“That was you…?Â We could have had years already…”
Those were the words that unlocked a part of me I hadn’t consciously known, that had been lying dormant within me for a very long time.
At seventeen I put away (mostly), my most precious schoolgirl longings and faced “reality.”Â I began interacting more with my peers: dated, married, had children…Â I put myself on the path that led me away from that teenage girl and to my forty-fourth year.Â To the casual observer my life seemed normal.Â I was a wife, a mother, a teacher, a college student, a Girl Scout leader.Â I was the one everyone could depend on.Â I saw to everyone else’s needs and wants before my own.
But I didn’t know who “me” was anymore.Â I didn’t know what whoever-that-was needed or wanted.
I hadn’t in I don’t know how long.
But those words, whispered into my mind, began to bring it all back.Â I was so enamored with it all that I was heedless of any consequences.Â I was more self-focused than I had been in a long time, maybe ever, so I didn’t notice the effect my metamorphosis was having on those around me.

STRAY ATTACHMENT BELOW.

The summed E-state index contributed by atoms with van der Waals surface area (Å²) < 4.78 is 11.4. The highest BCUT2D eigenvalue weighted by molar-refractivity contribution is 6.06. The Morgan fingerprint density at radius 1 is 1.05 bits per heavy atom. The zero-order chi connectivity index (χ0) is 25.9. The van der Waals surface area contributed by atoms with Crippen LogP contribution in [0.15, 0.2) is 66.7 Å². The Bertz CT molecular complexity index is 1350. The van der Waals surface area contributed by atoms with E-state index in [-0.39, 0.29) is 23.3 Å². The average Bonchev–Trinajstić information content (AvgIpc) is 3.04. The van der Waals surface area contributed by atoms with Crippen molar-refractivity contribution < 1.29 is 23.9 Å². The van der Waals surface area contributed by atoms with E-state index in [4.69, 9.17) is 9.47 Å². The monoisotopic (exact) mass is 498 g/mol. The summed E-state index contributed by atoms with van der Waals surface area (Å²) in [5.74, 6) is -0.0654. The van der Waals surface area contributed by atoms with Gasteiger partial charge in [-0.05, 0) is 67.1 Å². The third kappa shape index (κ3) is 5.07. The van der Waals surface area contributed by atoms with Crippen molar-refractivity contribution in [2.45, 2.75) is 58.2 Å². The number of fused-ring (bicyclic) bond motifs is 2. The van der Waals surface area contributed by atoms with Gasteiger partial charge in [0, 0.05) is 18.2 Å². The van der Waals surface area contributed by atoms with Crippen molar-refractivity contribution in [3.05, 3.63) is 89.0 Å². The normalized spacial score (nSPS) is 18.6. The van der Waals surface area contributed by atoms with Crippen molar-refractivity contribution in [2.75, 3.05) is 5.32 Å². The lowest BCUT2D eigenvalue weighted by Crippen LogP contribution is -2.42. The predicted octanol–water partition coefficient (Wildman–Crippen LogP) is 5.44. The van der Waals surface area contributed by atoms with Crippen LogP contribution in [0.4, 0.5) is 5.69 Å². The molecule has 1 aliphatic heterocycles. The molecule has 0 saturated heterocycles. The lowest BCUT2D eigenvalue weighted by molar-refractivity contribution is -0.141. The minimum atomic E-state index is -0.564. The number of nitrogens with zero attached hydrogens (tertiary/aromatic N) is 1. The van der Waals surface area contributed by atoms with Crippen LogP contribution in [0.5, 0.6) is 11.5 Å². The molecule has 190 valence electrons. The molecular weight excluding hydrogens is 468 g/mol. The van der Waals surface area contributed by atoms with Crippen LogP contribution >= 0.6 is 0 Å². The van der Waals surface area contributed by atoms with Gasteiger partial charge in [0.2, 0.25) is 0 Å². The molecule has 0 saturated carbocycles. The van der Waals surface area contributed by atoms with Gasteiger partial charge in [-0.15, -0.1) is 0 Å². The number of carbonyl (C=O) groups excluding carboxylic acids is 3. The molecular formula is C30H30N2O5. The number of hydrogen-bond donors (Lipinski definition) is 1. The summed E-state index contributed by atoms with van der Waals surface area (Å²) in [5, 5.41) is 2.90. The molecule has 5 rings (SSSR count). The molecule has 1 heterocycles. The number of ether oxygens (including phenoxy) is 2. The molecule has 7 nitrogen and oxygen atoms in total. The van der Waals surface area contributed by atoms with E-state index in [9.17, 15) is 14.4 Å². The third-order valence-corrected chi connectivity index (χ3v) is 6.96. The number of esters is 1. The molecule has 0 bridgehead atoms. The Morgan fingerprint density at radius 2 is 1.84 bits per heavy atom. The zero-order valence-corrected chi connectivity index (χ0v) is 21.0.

And the words!Â The words continued to flow through my fingers, scenes unfolding one after another.Â I was captivated!
My husband had been emotionally distant for a long time, but I had remained steadfast.Â This all changed when I found something that was MINE!Â Honestly, I didn’t think he would notice, but he did, and the jealousies began.Â I had supported him through everything he did, yet he was threatened by my awakening.Â It drove an additional wedge between us, and was ultimately the thing that tore us apart.
In the seven and a half years since I first heard those words whispered into my ear my life has turned 180 degrees.Â Ten years ago I would NEVER have imagined I would be living the life I am now, that I would have made so many drastic changes.Â I do have regrets; I regret that I have hurt people I love, especially my daughters, and I regret that a thousand miles separate us.Â I did what I felt I had to do though, for my self and for my sanity (although I doubt many people would classify my choices as “sane”).Â I hope that one day my girls will understand, and that they are never faced with some of the decisions I have been.
The words are still here, and although they do sometimes elude me, I have faith that they WILL remain with me always.Â I also have faith that SOMEHOW I will negotiate the complexities of the publishing business and find a way to share the stories that burn in me with the reading public.
Any ideas on HOW to accomplisÂ THIS would be greatly appreciated, of course.